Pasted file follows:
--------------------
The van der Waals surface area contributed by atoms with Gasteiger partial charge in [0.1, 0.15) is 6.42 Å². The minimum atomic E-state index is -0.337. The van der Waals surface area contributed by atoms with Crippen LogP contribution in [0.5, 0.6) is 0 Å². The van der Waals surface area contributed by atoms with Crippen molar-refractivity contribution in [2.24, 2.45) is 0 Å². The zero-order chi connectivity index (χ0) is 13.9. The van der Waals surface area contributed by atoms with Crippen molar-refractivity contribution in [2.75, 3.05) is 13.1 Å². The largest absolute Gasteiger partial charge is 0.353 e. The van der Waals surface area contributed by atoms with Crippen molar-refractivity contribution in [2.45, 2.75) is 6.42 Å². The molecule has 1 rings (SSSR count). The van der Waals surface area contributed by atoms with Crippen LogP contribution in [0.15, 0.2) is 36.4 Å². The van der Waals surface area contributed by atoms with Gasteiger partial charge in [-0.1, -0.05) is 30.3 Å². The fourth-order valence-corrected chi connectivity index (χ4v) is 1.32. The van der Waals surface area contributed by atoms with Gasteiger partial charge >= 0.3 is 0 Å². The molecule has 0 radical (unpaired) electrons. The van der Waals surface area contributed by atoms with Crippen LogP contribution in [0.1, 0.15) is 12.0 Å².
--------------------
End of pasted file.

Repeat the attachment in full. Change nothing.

The van der Waals surface area contributed by atoms with Gasteiger partial charge in [0.1, 0.15) is 6.42 Å². The minimum atomic E-state index is -0.337. The van der Waals surface area contributed by atoms with Crippen LogP contribution in [0.5, 0.6) is 0 Å². The van der Waals surface area contributed by atoms with Crippen molar-refractivity contribution in [2.24, 2.45) is 0 Å². The zero-order chi connectivity index (χ0) is 13.9. The van der Waals surface area contributed by atoms with Crippen molar-refractivity contribution in [2.75, 3.05) is 13.1 Å². The largest absolute Gasteiger partial charge is 0.353 e. The van der Waals surface area contributed by atoms with Crippen molar-refractivity contribution in [2.45, 2.75) is 6.42 Å². The molecule has 1 rings (SSSR count). The van der Waals surface area contributed by atoms with Crippen LogP contribution in [0.15, 0.2) is 36.4 Å². The van der Waals surface area contributed by atoms with Gasteiger partial charge in [-0.1, -0.05) is 30.3 Å². The fourth-order valence-corrected chi connectivity index (χ4v) is 1.32. The van der Waals surface area contributed by atoms with Gasteiger partial charge >= 0.3 is 0 Å². The molecule has 0 radical (unpaired) electrons. The van der Waals surface area contributed by atoms with Crippen LogP contribution in [0.1, 0.15) is 12.0 Å².